Free Settler or Felon
Convict and Colonial History

Abraham Fenton

Hunter Valley Medical Practitioner

Abraham Fenton arrived with the 48th Regiment in 1818 on the convict ship Minerva. He was employed as Assistant-Surgeon for the 48th under the command of Captain Francis Allman.


Abraham Fenton was appointed Assistant-Surgeon at the penal settlement at Newcastle in 1820. He attributed the poor health of military personnel at Newcastle to the dearth of fresh provisions in the settlement. [8]

In October 1820 at Newcastle he treated the dying native chief Burragong (alias King Jack) who had been stabbed by a prisoner John Kirby. Burragong was taken into the settlement wounded and was attended to with every care, in Fenton's own quarters. Abraham Fenton later testified at the trial of Kirby - Burragong would not stay after the third day, though every persuasion was used to detain him, he being desirous of resorting to the expedients practiced by themselves in wounded cases. In five days after his quitting Burragong returned and Dr. Fenton dressed his wound, he then appearing in a convalescent state; but he soon after heard of his death, Dr. Fenton had no doubt of the death ensuing from an internal mortification in the abdomen, occasioned by the wound proved to have been inflicted by the prisoner John Kirby who was found guilty of wilful murder. [2]

Port Macquarie

He was appointed Surgeon in 1821 and accompanied Captain Allman to Port Macquarie where a Penal Settlement was to be established on the recommendation of Colonel Erskine.

Others accompanying the expedition to Port Macquarie included: Lieut. William Earle Bulwer Wilson of the 48th (engineer), Stephen Partridge who came free on the General Hewitt in 1814 (Superintendent of convicts); a drummer, 3 sergeants, 2 corporals and 33 privates of the 48th regiment. Convicts included George Cooke a convict who arrived on the Batavia in 1818 and was to be employed as medical hospital assistant; 3 carpenters, 2 sawyers, a blacksmith, tailor, 2 shoemakers and 50 labourers. [5]

The Sydney Gazette reported on 24th March 1821:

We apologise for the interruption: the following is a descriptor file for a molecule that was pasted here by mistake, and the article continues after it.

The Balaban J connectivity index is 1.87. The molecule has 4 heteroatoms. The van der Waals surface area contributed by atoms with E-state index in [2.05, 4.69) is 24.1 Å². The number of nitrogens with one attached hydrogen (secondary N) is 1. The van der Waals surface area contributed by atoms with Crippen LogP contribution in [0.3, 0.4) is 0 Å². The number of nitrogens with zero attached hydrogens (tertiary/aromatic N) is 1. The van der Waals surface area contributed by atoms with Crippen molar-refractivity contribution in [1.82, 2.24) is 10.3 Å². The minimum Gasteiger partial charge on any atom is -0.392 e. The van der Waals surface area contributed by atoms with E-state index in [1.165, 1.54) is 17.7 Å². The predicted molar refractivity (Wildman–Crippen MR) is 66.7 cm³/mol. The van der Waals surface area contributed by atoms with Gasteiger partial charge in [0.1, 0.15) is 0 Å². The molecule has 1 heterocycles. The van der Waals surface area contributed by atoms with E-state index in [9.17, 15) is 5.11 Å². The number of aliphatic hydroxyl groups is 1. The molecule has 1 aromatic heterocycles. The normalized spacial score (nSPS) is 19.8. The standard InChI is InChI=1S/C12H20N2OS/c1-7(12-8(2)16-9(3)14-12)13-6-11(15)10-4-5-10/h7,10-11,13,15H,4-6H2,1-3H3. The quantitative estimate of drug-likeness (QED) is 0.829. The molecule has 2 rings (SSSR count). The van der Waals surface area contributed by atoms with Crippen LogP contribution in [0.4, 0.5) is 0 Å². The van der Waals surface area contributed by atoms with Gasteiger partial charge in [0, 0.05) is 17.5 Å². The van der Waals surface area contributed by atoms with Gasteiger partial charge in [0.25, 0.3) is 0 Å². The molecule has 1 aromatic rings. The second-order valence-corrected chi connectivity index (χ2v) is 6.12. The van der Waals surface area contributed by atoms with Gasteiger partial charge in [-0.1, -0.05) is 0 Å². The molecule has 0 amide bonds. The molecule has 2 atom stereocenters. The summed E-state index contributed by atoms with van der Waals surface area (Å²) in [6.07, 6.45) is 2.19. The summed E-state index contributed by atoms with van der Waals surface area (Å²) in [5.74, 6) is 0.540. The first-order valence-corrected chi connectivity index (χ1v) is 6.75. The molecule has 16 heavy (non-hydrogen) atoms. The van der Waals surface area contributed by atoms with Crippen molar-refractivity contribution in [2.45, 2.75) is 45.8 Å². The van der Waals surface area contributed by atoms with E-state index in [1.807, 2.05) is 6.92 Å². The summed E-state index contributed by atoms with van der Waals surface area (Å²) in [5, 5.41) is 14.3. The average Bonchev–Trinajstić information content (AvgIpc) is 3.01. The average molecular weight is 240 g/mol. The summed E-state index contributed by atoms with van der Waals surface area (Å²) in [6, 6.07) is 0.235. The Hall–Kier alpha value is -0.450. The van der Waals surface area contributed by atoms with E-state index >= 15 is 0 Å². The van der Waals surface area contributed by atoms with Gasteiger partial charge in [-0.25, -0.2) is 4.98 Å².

The Expedition for the intended new settlement of Port Macquarie, under command of Captain F. Allman, of His Majesty's 48th Regt., sailed for its destination on Wednesday last. His Majesty's brig Lady Nelson, schooner Prince Regent, and Mermaid cutter, are the vessels that have taken down the troops, prisoners and stores. They landed there on 17-18th April 1821.

No tidings were heard from the settlement for some time and fears were held for their safety. Finally news reached Sydney that the expedition had reached their destination, although not without difficulty:

The three vessels, the Lady Nelson, Prince Regent and Mermaid, had met with contrary winds; and each of them in crossing or attempting to cross the bar at the entrance of Port Macquarie had been more or less injured. The Lady Nelson has experienced the most damage, so much so, that it will require a quantity of exertion and some time to make her once more sea worthy; the Mermaid cutter lost her rudder, and the Prince Regent's was unshipped; but was, in consequence of being supplied with the rudder belonging to the Lady Nelson, about sailing for Sydney. [6]

There were no casualties and the Commandant and other Officers with all those under them were reported to be in perfect health.

John Oxley to Port Macquarie

John Oxley was sent to survey the harbour and make it safer. He had buoys placed in positions on the bar and sunken rock in the entrance into the harbour, a code of signals was established, and a competent Pilot employed. When John Oxley returned to Sydney in July on H.M.S. Mermaid he reported that the Settlement was in good health, and had a plentiful supply of provisions for some months. The Commandant, by great exertions, had eight acres of wheat sown and was preparing for corn, and every effort used to construct comfortable habitations for the troops.

Correspondence by Abraham Fenton to Captain Allman dated 23rd March 1823 reveal how difficult conditions at the settlement must have been in the previous two years.....Having latterly observed a disposition to a protracted convalescence in most of the those men who have been attacked with any disease as also that the small scratches, little ulcers with which individuals have been afflicted have in general required a longer time to heal than the slight nature of these would indicate, I take the liberty of suggesting that the want of fresh meat is the principal and leading cause and consequently avail myself of the occasion of stating my opinion on the subject, trusting you will coincide with me in the necessity of the sick being supplied with these articles at all times so essentially requisite the more so in this station where fresh meat has not been issued for a period of two years. I, at the same time beg leave to recommend that a portion of lime juice should be occasionally issued and I am the more induced to this as I consider that a scorbutic diathesis has been removed by the use of it and regret that no supply has latterly reached this station.[3]